Or so I thought.
So, my novel The Backstreets of Purgatory gets taken by Unbound (celebration), I don my adventurer’s garb to spread the crowdfunding word, start tweeting (@mookiemain), experiment a little, tweet into the void, tweet to myself, invent my own hashtags, learn not to tweet after an evening on the gin, learn not to invent hashtags with close to 140 characters, invent the term twetiquette only to discover someone else invented it years earlier. Eventually I even manage to get a follower or two. Check me! Mrs Modern.
But then I read an article in the Guardian about a live twitter chat #women_writers about online marketing. Reckon it sounds interesting, useful for my Unbound campaign, but I don’t even know what a live twitter chat is. Manage to bluff my way through (with some guidance) and sign up for a taster session on guest blogging with Laurie Garrison. It’s here I hear about a ton of things I had no idea about. Medium, Patreon, SEOs, analytics and loads more besides. The thing that cracks me up is that there are thousands, tens of thousands of people busy using these tools every day and I’ve only just discovered they exist.
Cautiously, I look around. Has anyone noticed how close to the chasm I am?
This is the point where I tell you another story about when I was at primary school, and it feels relevant although I haven’t exactly worked out why. Aged about six, I’m learning the recorder in a group with my best friend Sharon and Jill the headmaster’s daughter. We’ve learnt a few nursery rhymes by heart, The Bonnie Banks o’ Loch Lomond and Frère Jacques (tunes I already know). The problem comes when we have to learn a new tune. Sharon and Jill pick it up way faster than I do. I’m floundering. Some of the notes have letters written underneath so I play those ones and fluff my way, weak-breathed, through the rest.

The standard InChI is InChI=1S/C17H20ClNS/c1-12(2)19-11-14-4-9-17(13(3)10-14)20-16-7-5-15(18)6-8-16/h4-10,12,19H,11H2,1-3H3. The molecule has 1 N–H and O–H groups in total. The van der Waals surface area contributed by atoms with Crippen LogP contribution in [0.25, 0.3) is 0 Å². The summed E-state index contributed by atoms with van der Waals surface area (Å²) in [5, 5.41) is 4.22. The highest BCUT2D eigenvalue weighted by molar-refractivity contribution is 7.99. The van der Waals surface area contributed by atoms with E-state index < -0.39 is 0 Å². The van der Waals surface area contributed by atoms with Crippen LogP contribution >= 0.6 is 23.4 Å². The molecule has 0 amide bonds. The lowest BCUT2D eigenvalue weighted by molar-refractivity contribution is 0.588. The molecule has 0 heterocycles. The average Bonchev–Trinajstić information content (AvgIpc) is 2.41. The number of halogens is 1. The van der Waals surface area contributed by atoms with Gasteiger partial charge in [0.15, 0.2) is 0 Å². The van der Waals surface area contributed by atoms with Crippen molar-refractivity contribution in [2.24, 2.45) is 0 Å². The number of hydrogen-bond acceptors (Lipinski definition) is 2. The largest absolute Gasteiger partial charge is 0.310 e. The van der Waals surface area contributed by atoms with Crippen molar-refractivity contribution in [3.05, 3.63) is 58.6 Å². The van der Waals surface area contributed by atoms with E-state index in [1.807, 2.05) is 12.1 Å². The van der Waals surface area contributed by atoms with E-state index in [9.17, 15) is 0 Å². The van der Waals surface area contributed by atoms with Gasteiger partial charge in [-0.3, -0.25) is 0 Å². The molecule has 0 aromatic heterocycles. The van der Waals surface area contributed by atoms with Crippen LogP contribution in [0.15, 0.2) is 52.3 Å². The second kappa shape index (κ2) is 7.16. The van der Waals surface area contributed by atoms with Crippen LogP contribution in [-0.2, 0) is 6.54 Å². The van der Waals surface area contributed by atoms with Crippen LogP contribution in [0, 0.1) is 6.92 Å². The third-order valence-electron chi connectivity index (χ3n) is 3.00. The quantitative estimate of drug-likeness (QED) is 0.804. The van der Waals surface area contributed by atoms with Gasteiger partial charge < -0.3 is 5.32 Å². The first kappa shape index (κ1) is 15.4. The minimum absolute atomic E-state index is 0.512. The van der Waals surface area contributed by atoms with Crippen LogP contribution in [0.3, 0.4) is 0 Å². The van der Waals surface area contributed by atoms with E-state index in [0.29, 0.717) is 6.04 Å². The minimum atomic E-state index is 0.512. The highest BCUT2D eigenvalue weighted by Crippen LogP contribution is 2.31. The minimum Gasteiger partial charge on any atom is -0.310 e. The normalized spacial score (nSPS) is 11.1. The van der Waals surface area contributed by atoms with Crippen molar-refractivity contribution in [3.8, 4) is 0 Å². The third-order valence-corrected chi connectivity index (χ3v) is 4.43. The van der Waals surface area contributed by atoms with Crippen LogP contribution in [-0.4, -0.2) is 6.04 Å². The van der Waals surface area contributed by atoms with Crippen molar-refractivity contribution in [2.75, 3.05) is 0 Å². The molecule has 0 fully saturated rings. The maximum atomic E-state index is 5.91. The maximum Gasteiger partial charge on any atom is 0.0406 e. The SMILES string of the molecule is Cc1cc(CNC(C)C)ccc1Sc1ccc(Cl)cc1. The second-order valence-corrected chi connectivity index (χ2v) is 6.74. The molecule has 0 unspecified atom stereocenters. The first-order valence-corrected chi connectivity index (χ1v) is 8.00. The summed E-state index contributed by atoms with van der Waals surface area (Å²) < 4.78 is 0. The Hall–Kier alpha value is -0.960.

Then, a couple of days later—at night, in fact, when I’m in bed—I have a revelation. Maybe the position of the black dots on the stave tells you which note is which. Maybe every C is in the same place. And every B the line below. By this time it’s late, I’ll get into trouble if I’m caught creeping around the house after bedtime, but I can’t wait. I sneak down, open my recorder music book and check out my theory. I’m right. Suddenly, I can read music.
To be honest, I’m not sure if I should be pleased that I worked it out myself, or mortified that once again I was day dreaming when they gave out the instructions. And frankly, if this was a proper story, the ending should be that once I finally sussed how to read music my hidden talent became manifest. This isn’t a proper story. Believe me.
And how exactly any of this applies to the whole crowdfunding, social media, blogging stuff, I’ll leave you to extrapolate. Maybe there isn’t any real extrapolation because I’m not working it all out for myself, because I’ve had some guidance from people who know what they are doing (like Laurie), but I’m beginning to think that perhaps after all the unknown unknowns are not actually those terrifying chasms but might be an opportunity to have an adventure.